Man arrested at Tony Blair speech alleges blacklisting as Hampden Academy sub

Posted May 30, 2012, at 5:59 p.m.
Lawrence Reichard
Lawrence Reichard

HAMPDEN, Maine — For the last eight years, Lawrence Reichard said his phone has rung regularly on weekday mornings as he was called to substitute-teach at Hampden Academy and other high schools.

Over the last week and a half, the phone has been silent, and due to conversations he said he has had with at least one school administrator, he’s not expecting it to ring anytime soon.

Reichard, an Occupy Bangor member who was arrested for disrupting a speech by former British Prime Minister Tony Blair during Colby College’s commencement ceremony earlier this month, alleged in a press release Wednesday that he has been fired or blacklisted by the school as a substitute teacher because of that incident.

“I haven’t seen his press release,” said Richard Lyons, superintendent of Maine School Administrative District 22. “He is a substitute, not an employee. He hasn’t been fired. He’s still an as-needed employee.”

Reichard said he was called to substitute-teach for 12 of the previous 16 school days before his May 20 arrest but has not been called since.

“I would not assume that just on not being called over the last week,” Reichard said. “But taken in conjunction with the things said to me, that’s what makes me draw the conclusion that I’ve been fired.”

Reichard said he has had several conversations with a Hampden Academy administrator who initially told him to keep a low profile after the arrest, which he says he did. The administrator, whom Reichard declined to identify, reportedly told Reichard that his presence at the school “created a carnival-like atmosphere” there and that he should probably apply to substitute elsewhere because school officials wanted things to calm down a bit.

“I absolutely do not expect them to be calling me again,” Reichard said.

Lyons said Reichard would be called on an as-needed basis, as Hampden’s substitutes usually are.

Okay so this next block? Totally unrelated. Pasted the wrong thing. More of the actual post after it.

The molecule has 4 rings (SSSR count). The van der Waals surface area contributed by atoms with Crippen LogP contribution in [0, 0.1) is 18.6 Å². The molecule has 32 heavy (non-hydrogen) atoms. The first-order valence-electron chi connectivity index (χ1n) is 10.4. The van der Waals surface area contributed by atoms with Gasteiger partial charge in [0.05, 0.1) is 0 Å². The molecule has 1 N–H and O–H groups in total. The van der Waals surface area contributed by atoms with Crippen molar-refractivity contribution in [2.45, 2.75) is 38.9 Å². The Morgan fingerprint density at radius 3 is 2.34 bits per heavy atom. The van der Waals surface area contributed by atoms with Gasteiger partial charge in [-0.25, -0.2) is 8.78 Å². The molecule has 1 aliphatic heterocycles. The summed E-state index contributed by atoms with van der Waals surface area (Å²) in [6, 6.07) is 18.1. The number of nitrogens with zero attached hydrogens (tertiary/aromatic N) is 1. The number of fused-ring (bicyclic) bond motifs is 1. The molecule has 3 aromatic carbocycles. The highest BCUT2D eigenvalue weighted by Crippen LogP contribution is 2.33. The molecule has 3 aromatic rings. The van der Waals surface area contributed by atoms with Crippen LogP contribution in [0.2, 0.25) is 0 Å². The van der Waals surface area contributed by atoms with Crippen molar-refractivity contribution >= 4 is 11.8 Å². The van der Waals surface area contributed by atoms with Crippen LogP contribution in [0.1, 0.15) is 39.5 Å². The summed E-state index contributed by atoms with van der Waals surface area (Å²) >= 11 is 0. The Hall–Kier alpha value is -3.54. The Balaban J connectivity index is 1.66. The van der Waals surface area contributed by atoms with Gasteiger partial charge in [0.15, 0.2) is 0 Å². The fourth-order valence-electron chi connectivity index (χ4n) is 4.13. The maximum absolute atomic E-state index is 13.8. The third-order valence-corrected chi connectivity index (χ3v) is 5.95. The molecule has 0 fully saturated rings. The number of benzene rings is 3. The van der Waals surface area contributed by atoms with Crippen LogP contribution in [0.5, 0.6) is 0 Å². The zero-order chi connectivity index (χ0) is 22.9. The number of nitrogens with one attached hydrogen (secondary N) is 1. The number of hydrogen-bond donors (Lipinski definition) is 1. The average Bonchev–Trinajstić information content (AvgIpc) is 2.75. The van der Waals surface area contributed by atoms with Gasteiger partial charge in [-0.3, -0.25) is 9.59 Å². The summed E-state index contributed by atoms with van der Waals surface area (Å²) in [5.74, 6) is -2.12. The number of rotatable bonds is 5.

“If we have a physics teacher out, we would look at the substitutes we have on call and then align the one with the best credentials or skills to fill that teaching vacancy,” Lyons explained. “Regarding Mr. Reichard, I would say yes, he’s on the list, and based on the teacher who happens to be out, whoever on that list best fits the needs for filling that vacancy would be called.”

Lyons also pointed out that the frequency of sick days is typically much lower this time of year than in the winter — or especially the cold and flu season earlier in the year.

“When I was called to substitute for 12 of those 16 days, it wasn’t winter,” Reichard said. “And I think the evidence is there that what has taken place is essentially my firing. I’m not surprised to hear them say this is not the case, but I don’t think they’re being candid.”

Reichard said he has been a Hampden Academy substitute for more than eight years and that he typically exceeds his personal goal of subbing 50 percent of the school year.

“Even in 2010, when there were several weeks lost via my unavailability due to vacation time, I subbed for 80 of the 189 school days,” he said.

Reichard is due to appear in Waterville District Court for a hearing on the Colby incident on Aug. 21. He hasn’t decided whether he will contest the charges.

“I think it’s ironic they are talking about this being a carnival-like atmosphere,” Reichard said. “If that’s true, I would say it’s not a bad thing that students are talking about something besides iPads, Xbox, and ‘American Idol’ for a change.”

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